Yesterday, Hill posted a note about “The Perfect Song.” Her rules make a certain degree of sense:  The songs have to played on the Radio and there must be a balance to the lyrics, music and quality of the singer’s voice.

It’s a combination of catchy melody, a great singer, a balance between vocals and music, and lyrics.”

Given these rules, I have to argue that NPR, KEXP and college radio stations cannot be used to justify a songs level of perfection. While these radio stations–or programs–do have a significant audience, I am not sure that the level of significance approaches the criteria that Hill established. Sadly, radio markets are saturated with crappy commercial radio, so we do not get a wide variety of artists.

The rules provide boundaries for finding awesome songs, so it is not worth challenging the rules (even though I want to soo badly). What I want to do is provide a few ideas on how to recognize if the song is Perfect. Let me be clear: Just one of these criterion does not make a song perfect. The more criteria the song connects with, the chances that a song is perfect increase.

1) Does it get stuck in your head?
If you hate a song, but it is catchy enough to stay in your head, the song may be perfect. Just because something is catchy (like the flu, a cold or an STI) does not mean it is good. However, when it comes o music, a catchy tune implies that there is something to be said for the music.

2) Does a good cover exist?
For just about every successful band, there is a less-than-successful cover band. Additionally, for every brilliant cover of a song, there is a shitty cover of the song. Being “covered” does not cut it. Sometimes, a cover out shines the original. Don’t believe me? I trump your disbelief with Johnny Cash and Sinead O’Connor:


3) Does the song end up on a lot of playlists/Mix CDs
If you consistently add a song to a playlist or for a Mix CD, that song probably has enough qualities to warrant a consideration. For example, I added Nightswimming by REM it to a number of playlists and Mix CDs over the years. After a number of deliberations, I have concluded that Nightswimming hits the all of the rules Hill listed: the music, Michael Stipe’s vocals and the bands lyrics synthesize into a beautiful song.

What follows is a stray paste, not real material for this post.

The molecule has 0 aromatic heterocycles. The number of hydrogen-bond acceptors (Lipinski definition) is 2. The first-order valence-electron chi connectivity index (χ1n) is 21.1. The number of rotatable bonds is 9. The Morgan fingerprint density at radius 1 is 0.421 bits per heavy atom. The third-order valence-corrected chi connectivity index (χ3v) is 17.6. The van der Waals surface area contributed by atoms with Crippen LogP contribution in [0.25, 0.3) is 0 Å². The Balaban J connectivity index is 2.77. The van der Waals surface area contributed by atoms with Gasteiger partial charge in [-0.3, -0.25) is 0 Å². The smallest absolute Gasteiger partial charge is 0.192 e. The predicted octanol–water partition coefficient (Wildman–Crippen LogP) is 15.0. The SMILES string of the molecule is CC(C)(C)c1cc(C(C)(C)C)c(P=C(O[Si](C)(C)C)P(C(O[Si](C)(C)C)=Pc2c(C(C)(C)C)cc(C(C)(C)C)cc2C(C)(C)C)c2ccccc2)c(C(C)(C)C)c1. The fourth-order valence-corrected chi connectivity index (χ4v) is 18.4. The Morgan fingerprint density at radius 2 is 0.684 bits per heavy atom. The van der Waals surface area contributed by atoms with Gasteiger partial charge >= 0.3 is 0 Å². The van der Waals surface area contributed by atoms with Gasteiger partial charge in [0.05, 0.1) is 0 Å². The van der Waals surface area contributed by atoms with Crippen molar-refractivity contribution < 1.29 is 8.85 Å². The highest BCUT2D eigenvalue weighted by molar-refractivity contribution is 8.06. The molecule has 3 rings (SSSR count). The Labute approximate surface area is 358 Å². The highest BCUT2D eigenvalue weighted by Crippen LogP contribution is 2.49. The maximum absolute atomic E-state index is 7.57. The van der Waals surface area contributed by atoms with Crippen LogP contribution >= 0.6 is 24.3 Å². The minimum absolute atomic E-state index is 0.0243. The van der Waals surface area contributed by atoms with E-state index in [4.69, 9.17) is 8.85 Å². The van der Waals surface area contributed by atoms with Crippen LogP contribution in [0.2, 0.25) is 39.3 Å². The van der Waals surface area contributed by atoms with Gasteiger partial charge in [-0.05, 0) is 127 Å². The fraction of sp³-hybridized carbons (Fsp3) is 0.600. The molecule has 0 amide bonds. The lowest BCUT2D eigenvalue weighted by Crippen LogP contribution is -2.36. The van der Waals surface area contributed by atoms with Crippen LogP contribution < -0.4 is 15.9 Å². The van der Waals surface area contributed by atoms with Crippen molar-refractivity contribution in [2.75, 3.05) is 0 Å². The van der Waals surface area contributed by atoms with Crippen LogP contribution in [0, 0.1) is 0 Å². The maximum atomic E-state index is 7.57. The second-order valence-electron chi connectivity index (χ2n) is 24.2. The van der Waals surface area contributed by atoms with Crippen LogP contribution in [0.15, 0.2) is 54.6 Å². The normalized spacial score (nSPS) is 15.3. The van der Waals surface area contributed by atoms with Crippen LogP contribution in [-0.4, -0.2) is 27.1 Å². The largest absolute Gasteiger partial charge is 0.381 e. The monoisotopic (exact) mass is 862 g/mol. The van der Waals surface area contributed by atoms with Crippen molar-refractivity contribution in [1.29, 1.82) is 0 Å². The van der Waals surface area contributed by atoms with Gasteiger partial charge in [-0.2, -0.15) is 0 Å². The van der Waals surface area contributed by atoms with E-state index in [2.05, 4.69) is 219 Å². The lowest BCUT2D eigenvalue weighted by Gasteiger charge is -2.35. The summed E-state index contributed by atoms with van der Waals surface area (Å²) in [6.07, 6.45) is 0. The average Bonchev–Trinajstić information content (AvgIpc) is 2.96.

4) You heard the song on a REAL Jukebox
Prior to the 21st century, juke boxes were full of records or CDs. Given the physical constraints of the Jukebox, each one was filled with music that the patrons of a given establishment might enjoy. Today’s flash Internet Streaming Rigs do not have the same level of carefully selected artists. Real ones, while hard to find, might just be some of the Greatest Mix Albums Ever.

5) Music Snobs use the phrase, “that band used to be cool…” or “I liked that band when…” when describing the song.
I admit, I do that frequently. I typically talk about how I used to “love band X” when I was “In highschool/college/before they made it mainstream.” Sometimes the songs were overplayed (like Led Zepplin).    Sometimes the songs were contextual (like my love of the Doors–it lasted until the third week of college). Sometimes, it is straight out petty bullshit (like my early love of BNL). Again, this doesn’t make a song perfect–but if a Music Snob has moved “past” the song, the song may be perfect.

The love of music is subjective. I have been trying–albeit with varying degrees of success–to just respect that a person loves music. The world has enough troubles of its own, it doesn’t need me being an asshole about music.

That being said, you have go to hear this song….